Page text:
the morning and secures his place at the special table. At ten minutes
past twelve to the instant it is agreed that number seven, let us say,
is to receive the force of the Hertzian waves for a certain definite
period. As a usual thing, so rapid is the paying out and gathering in of
money at the tables at Monte Carlo, the wheel is spun every minute and a
half. Of course, if the stakes are very high, or if there is a dispute,
a coup may take a little longer. That, however, is a fair working
average. For a little less than a minute and a half, then, from the time
agreed upon, i.e., ten minutes past twelve, seven will remain a magnet.
For that particular spin seven must infallibly prove the winner. The
thing can be repeated over and over again."

"It is marvellous!" the brothers shouted out in chorus. "It will be
impossible to detect. Monsieur, you are the greatest mechanical genius
the world has ever seen!"

It was a great moment for Emile Deschamps. All the theatrical instincts
so deeply implanted within him were gratified. To watch the faces of his
audience, to see the dawn of understanding and admiration as he talked,
had been to him like cool water to one in the desert.

He stood still now, one hand upon his heart, and bowed. He had no
thought of mockery, the gesture was perfectly spontaneous and sincere.
He turned to Basil.

"And you, my friend, what do you think of it?" he asked.

Basil started. He had been thinking furiously, and the question came
unexpectedly.

"It is, of course, extremely brilliant," he said. "Naturally I can see
that even more readily than our friends here. I don't believe any brain
but yours, Emile, would ever have thought of it. Properly worked, and
there are a good many details I should like to discuss with you, it's
almost certain the scheme will succeed. But----"

"Ah," Deschamps burst in, "the usual English reservation! The invariable
'but' of caution! What is it now, you cold-blooded islander?"

"Oh, it is not caution," Basil answered. "Haven't I just told you that
the thing must succeed with a few modifications upon your original idea?
It is the morality of the thing I am thinking of."

Deschamps had sat down. He jumped up now like a Jack-in-the-box.
"_Tiens!_" he cried. "Morality? Morality?"

"I thought you had forgotten the meaning of the word," Basil answered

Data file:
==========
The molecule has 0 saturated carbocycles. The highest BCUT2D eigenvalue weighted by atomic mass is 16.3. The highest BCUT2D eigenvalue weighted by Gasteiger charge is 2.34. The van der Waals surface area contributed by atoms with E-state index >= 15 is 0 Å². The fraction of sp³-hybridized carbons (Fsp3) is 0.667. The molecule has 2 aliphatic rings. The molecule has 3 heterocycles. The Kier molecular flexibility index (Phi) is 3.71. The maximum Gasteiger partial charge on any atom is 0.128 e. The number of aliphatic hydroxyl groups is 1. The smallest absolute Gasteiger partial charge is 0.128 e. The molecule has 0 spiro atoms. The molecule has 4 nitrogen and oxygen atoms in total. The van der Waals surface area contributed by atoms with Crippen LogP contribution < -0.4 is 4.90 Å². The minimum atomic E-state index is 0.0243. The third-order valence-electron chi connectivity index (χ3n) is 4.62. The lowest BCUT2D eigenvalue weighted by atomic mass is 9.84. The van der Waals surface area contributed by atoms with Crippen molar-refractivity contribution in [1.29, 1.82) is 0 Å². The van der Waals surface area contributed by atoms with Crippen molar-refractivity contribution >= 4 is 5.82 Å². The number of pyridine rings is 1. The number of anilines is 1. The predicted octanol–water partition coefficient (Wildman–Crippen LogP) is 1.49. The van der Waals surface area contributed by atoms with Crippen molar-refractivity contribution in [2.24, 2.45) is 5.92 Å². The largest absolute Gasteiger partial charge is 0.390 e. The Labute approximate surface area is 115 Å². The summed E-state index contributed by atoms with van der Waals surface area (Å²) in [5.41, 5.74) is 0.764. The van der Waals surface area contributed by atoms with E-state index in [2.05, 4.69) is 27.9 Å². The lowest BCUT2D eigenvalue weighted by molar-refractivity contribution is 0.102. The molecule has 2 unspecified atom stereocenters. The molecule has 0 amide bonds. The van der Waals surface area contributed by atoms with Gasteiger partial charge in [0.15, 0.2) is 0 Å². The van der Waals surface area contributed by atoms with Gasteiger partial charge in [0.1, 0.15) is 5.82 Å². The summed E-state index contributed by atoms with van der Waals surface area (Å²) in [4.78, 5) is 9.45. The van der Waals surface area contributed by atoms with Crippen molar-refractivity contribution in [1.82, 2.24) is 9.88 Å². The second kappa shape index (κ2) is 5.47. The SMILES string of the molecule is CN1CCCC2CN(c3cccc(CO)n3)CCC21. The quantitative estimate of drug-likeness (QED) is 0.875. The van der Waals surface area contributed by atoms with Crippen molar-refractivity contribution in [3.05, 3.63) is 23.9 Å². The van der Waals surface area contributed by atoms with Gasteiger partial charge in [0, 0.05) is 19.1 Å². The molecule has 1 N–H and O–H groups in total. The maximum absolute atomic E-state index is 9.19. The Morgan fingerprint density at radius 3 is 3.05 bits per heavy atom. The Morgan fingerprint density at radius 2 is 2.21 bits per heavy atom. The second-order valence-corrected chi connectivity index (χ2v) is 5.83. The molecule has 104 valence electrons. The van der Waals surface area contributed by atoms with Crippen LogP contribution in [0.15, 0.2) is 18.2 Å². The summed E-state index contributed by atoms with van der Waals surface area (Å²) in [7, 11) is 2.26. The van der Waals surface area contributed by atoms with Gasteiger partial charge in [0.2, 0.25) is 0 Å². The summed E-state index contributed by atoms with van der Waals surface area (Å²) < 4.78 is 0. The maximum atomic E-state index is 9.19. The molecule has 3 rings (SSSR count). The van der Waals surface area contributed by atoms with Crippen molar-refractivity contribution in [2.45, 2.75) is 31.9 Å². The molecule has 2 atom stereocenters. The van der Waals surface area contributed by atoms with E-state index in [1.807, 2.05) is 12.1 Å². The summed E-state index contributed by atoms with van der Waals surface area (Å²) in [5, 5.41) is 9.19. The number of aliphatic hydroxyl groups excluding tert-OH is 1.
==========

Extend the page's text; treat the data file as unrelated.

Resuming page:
dryly. "It seems to me--I only offer the opinion for what it is
worth--that while this little plan is about as alluring a proposition as
I ever heard, one of the most elementary problems of life has been quite
lost sight of. We are going to steal--to put it quite frankly. It is an
iridium-pointed, hot-pressed, wire-wove, jewelled-in-every-hole sort of
steal, I know, but it is a steal all the same, isn't it? I am open to
conviction, of course, and, by the way, if anything goes wrong,
conviction is just what will occur. We have a little poem in England
which sums up the question in a nutshell--


     He who prigs what isn't his'n,
     When he's cotched will go to prison;


or, to put it in simpler form still, 'the penalty for abstracting quids
by electricity will be quod'--you are a Latin scholar, I believe,
Emile?"

The Frenchman made an impatient and angry gesture of his hands.

"There is no time for _blague_," he said, "with your quids and your
quods. I know nothing of your piggish English play upon words. Of
course, if it is the fear of discovery that deters you, and the
possibilities of arrest, well----"

He did not conclude, but shrugged his shoulders, and puffed out his lips
with a peculiarly French contempt.

Basil was quite unmoved. "It is not that," he said, "as you know very
well, Emile. I would risk anything upon any chance. Our lives at the
present moment are very like two puddings in a fog. Prison could not be
much worse. But I do not quite see how one is going to reconcile this
marvellously ingenious plan of yours with ordinary morals. There have
been lots of times when you and I have wanted a bottle of wine or a
packet of cigarettes very badly, and hadn't the money to pay for them.
If I had proposed to you to take a bottle of chambertin while the
wine-merchant was not looking--well!"

The two little Frenchmen had been listening with keen attention to this
dialogue. Basil's English irony had been lost upon them, but they
understood the main lines of his objections well enough.

It was Brother Edouard who came to the rescue.

"Permit me to say a word," he interrupted in his gentle, high-pitched
voice. "The cases of robbing a wine-merchant and the Administration of
Monte Carlo have not the slightest analogy. Your premises are false,
Monsieur Gregoire. This organisation at Monte Carlo is simply a soulless
machine for the making of money by exploiting one of the baser passions
of men. I and my brother--I freely confess it--have been parts of that
machine for years. But you know the sad event"--his voice trembled a
little--"which opened our eyes. We said to each other, 'If our hopes in
life have all been utterly swept away in an instant by the Casino at
Monte Carlo, how many other homes have been ruined, young lives
sacrificed, prospects blighted?' A soldier who assists to exterminate,
or, at any rate, to harass and injure a dangerous and unfriendly tribe
of savages is generally looked upon as doing a fine and meritorious
thing. Nor does he disdain to take the pay of his country for so doing.
You and Monsieur Deschamps will be in exactly the same case. You will be
seriously injuring the Casino. It may be that when the idea is developed
roulette will become impossible, though that is only a side issue, and
also--here you must listen to me carefully--you are not proposing to
obtain a large sum of money for the mere gratification of low